Rejecting his government's involvement in the terrorist attacks, he stated the latter's willingness to cooperate with any US investigation. For that matter, he announced that government's agreement to let agents of the US Federal Bureau of Investigation (FBI) and Central Intelligence Agency (CIA) interview a Saudi national, Omar al-Bayoumi, whose name had been released as a potential link between al-Qaeda and the Saudi government. US security officials have not asked for his extradition, nor have they laid any charge against him. As reported, the FBI only wants to interview al-Bayoumi, a Saudi "civil aviation authority worker" who resides in Jiddah. In the aftermath of the September 11 attacks, British authorities reportedly detained and interviewed him while he was in Britain but released him without pressing any charge.

While expressing his country's full cooperation with any US investigation, Prince Saud stressed that the Saudis had "nothing to hide". He also added, "We do not seek, nor do we need, to be shielded." Perhaps that statement aimed to reject speculation on the part of some US politicians, such as Senator Bob Graham, who attributed Bush's refusal to an effort to protect the Saudi government. Graham, a Democratic candidate for the 2004 presidential elections, reacted to the refusal by implicitly identifying the Saudi government as an accessory to the terrorist attacks and accusing Bush of covering that up. "The White House has again today decided it is more important to deny the people of America the opportunity to know what happened before and after [September] 11 in terms of involvement of foreign governments than it is to open the record for all to see," asserted the senator.

In an interview on the same day, Prince Saud al-Faisal rejected any complicity of his government in the al-Qaeda attacks and reminded the US that his country had also been targeted by al-Qaeda. He also referred to its counter-al-Qaeda efforts since September 2001. "We have questioned thousands," said the Saudi foreign minister, "we have arrested 500 and we have stopped attacks before they occurred in Saudi Arabia." He then signified that his government's counter-terrorist cooperation with the US now seemed to be forgotten, stressing that "we have provided information that stopped attacks before they occurred in the United States also".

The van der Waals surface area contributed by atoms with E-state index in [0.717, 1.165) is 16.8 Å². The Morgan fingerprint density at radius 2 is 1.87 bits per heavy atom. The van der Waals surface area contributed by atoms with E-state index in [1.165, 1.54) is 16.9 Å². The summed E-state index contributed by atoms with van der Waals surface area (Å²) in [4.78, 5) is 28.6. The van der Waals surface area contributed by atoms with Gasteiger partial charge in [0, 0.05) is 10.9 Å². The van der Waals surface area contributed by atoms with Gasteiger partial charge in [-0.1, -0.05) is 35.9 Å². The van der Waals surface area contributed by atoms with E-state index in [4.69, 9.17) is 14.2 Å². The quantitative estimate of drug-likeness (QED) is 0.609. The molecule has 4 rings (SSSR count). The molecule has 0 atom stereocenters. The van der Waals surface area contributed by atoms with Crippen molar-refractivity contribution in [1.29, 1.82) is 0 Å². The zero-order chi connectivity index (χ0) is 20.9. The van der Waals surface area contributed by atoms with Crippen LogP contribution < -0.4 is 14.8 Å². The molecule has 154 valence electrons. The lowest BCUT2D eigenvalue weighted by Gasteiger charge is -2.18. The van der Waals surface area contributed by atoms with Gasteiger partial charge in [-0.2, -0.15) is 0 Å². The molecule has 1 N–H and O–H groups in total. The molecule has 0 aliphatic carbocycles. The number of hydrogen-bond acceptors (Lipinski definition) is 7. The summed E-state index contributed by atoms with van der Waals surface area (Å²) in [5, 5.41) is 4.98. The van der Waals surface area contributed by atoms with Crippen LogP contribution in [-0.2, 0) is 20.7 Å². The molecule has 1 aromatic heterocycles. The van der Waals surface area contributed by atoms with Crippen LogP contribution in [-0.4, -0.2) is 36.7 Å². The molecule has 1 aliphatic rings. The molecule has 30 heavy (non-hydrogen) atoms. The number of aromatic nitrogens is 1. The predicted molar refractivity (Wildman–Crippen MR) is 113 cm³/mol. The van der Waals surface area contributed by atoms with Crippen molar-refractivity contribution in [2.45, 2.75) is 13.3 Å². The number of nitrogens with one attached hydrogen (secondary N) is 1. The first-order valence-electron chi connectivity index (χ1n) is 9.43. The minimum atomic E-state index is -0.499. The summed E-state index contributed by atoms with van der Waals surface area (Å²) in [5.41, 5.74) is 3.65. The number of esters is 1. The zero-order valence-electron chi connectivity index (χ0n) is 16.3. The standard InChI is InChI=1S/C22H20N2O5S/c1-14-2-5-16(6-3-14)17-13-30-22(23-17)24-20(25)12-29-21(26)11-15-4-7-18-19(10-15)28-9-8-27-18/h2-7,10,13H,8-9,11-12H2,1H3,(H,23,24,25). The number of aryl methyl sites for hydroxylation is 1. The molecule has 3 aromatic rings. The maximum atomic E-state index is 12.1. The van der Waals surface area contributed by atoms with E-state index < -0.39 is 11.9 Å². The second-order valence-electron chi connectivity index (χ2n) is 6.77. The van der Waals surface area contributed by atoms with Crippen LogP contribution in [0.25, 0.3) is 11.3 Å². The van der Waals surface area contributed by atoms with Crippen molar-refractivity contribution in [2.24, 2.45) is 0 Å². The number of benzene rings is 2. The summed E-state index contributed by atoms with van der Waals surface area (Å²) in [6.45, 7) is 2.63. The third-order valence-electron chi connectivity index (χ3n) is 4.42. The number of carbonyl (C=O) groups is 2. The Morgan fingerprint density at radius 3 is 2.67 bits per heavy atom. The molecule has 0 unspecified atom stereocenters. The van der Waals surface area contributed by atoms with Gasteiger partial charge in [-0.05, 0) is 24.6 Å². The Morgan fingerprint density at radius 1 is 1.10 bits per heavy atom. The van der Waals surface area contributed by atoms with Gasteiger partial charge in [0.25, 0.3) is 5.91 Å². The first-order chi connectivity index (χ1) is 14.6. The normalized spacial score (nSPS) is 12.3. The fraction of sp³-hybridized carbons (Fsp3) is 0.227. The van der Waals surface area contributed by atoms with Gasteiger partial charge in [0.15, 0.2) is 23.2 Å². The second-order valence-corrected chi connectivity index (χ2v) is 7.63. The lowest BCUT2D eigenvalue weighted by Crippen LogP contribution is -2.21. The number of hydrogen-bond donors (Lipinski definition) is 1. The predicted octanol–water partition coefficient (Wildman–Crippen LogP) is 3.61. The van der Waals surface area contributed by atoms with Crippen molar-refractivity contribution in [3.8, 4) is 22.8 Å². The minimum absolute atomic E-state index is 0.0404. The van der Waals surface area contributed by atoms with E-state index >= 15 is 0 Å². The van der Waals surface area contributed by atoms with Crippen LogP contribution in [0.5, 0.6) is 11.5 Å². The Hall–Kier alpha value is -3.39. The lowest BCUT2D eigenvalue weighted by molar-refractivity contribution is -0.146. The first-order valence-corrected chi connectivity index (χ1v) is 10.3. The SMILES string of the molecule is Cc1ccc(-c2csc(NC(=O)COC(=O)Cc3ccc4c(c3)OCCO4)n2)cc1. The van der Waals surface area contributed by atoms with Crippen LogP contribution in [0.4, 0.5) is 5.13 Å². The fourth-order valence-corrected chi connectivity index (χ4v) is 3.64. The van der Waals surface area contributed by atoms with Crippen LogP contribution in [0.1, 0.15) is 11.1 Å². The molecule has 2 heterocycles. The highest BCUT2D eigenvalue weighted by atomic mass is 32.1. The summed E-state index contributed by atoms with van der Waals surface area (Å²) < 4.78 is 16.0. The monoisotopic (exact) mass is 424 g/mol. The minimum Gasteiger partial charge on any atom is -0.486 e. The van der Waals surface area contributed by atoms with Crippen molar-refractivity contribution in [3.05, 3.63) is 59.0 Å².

Against this background, the US congressional report seems to be adding insult to Saudi Arabia's injury. Since September 11 that country has been a target of Washington hawks' proposals for regime change as part of a plan to reshape the entire Middle East. Regardless of his intention, Bush's refusal to declassify the mentioned chapter will only create grounds for future leveling of unverifiable charges against Saudi Arabia, which could prepare US public opinion for a future regime change under the pretext of fighting terrorism. Within this context, the refusal could serve as a first step toward "dealing" with an old US ally, which the hawks consider as a strategically important state with uncertain future stability. Saudi Arabia's refusal to let the United States use its bases in a major way in their war on Iraq has probably qualified it as an "emerging rogue state" that Washington can afford to alienate now that it has access to oil-rich Iraq.

Dr Hooman Peimani works as an independent consultant with international organizations in Geneva and does research in International Relations.